Giorgio Koursaris looks at the global nature of the cladding crisis, and explains why wireless can be part of the solution
As the recent high-rise fire in Milan has shown us, the United Kingdom is far from the only country to be affected by flammable cladding. While there are unique factors, such as the profusion of single-staircase residential tower blocks in the UK, the cladding that was applied to them was largely manufactured by international companies, and it would be negligent for any nation to consider itself immune.
Thankfully, nobody was injured in the fire that engulfed the 20-storey Torre del Moro on August 30th, but the Mayor of Milan, Giuseppe Sala, was quick to compare the incident to the Grenfell disaster, stating that the external cladding had been a clear catalyst to the spread of the fire, which was unacceptable in a building less than a decade old. Given that Italy did introduce new legislation governing cladding following the 2017 Grenfell Tower incident, although this has yet to be implemented, the parallels are clear.
Of course, every country has its own construction styles and building regulations, so to call this a global crisis would be to over-simplify the situation in many ways, although the latest incident has certainly reinforced the point that the cladding issue, and associated problems with compromised compartmentation, are by no means unique to the UK. It also shows that other nations need to take note of the lessons that can be learnt from both these fires, and take action where necessary, while also reinforcing the importance of effective fire systems for detection, alert and evacuation.
Whereas all countries, even those in the EU, are ultimately responsible for their own laws on construction, fire safety and external cladding, the failure to remove flammable cladding could be a breach of international human rights laws, according to the UN. In 2020, Leilana Farha, the UN’s Special Rapporteur on Adequate Housing, warned the UK that it could be guilty of multiple violations of the human right to adequate housing if all defective cladding was not removed. Despite this, the UK still has thousands of buildings in technical breach of these rules, as well as revised legal regulations introduced after Grenfell, and most other countries have taken little or no action to investigate or resolve their own cladding issues.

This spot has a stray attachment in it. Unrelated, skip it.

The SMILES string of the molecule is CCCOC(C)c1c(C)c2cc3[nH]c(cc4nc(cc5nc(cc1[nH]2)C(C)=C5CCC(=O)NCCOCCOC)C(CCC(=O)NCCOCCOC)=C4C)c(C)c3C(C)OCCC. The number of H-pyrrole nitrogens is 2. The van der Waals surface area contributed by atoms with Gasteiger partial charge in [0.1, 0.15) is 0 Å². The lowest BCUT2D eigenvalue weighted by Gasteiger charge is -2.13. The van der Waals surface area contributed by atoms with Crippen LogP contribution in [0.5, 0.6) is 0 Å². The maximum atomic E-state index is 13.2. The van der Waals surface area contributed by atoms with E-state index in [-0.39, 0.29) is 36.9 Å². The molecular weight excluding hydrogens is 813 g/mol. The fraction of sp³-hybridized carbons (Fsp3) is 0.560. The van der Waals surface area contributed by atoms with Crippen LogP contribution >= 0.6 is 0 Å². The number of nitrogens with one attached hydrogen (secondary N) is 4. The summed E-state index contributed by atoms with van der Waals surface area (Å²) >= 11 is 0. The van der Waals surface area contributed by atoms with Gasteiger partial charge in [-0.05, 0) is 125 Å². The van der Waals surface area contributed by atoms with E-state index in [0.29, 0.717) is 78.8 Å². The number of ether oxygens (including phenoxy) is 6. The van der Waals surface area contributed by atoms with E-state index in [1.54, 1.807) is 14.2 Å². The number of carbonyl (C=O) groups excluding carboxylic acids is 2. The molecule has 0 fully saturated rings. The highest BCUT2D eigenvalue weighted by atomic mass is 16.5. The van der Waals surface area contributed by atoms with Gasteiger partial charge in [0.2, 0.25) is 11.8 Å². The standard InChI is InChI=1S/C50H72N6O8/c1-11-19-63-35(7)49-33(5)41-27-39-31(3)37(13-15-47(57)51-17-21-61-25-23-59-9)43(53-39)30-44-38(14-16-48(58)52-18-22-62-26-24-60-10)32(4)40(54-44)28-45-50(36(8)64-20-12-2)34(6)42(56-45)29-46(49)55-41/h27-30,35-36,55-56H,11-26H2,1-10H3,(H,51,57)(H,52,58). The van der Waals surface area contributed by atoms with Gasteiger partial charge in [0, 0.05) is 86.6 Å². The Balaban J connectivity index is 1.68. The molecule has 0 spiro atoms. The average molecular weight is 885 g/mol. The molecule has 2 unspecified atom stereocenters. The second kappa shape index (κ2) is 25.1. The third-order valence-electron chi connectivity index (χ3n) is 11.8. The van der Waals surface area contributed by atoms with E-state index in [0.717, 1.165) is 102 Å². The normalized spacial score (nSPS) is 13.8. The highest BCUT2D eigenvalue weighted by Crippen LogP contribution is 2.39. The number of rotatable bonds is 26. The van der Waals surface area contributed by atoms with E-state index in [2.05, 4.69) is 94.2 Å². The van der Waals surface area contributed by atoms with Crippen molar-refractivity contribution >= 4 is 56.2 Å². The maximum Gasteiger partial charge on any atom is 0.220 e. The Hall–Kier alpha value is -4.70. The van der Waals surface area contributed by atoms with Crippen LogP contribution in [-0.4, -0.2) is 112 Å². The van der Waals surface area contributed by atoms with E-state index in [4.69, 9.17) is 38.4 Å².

As we have seen in Italy, many countries did look at their own laws and guidance in response to Grenfell, but for various reasons these changes have not always been implemented or enforced. Sadly, the upshot of this is that it is probably only a matter of time before we see another serious fire that spreads due to cladding, and the outcome may not be so fortunate as the one in Milan.
It’s not only Europe that is affected either. Most modern cladding is manufactured in China, and the decades-long building boom there means that many local buildings are affected. Other nations with a serious cladding problem include India, Australia and the United States, plus many others across Asia, Africa and South America. The painful truth is that this problem is not going to go away anytime soon. Four years after Grenfell, the UK has hardly scratched the surface of cladding remediation, with only the most high-risk buildings put right, and that is in one of the richest countries on earth.
So, if rapid removal of all cladding is neither possible nor practical, even where the resolve exists to make it happen, what are the solutions? The good news is that, while fire technology cannot fix the problem of defective cladding, it can help to safeguard the people who live and work in affected buildings. With the right systems in place, it is possible to offer some reassurance to building users, while also significantly enhancing their chances of escape should a fire incident occur. Enhanced fire systems are also far more cost-effective to implement and operate than Waking Watch alternatives.
As the existing system requirements and technology will differ in every nation, the intention of this article is not to present detailed solutions. Instead, I will offer an overview of what technology is available and what it can offer in terms of both short-term fixed and long-term solutions.
Let’s start with the basics. If a fire system does not cover the whole building, or if it is no longer fit for purpose, it is the role of building managers and installers to come up with a solution that will offer enhanced safety and protection, while also minimising inconvenience and upheaval. This is where wireless technology really comes into its own; with cabling requirements reduced by up to 90%, it is possible to expand an existing system, or install a new one, with minimal intrusion, which is particularly advantageous when the system is being extended for communal areas into residential units, for example.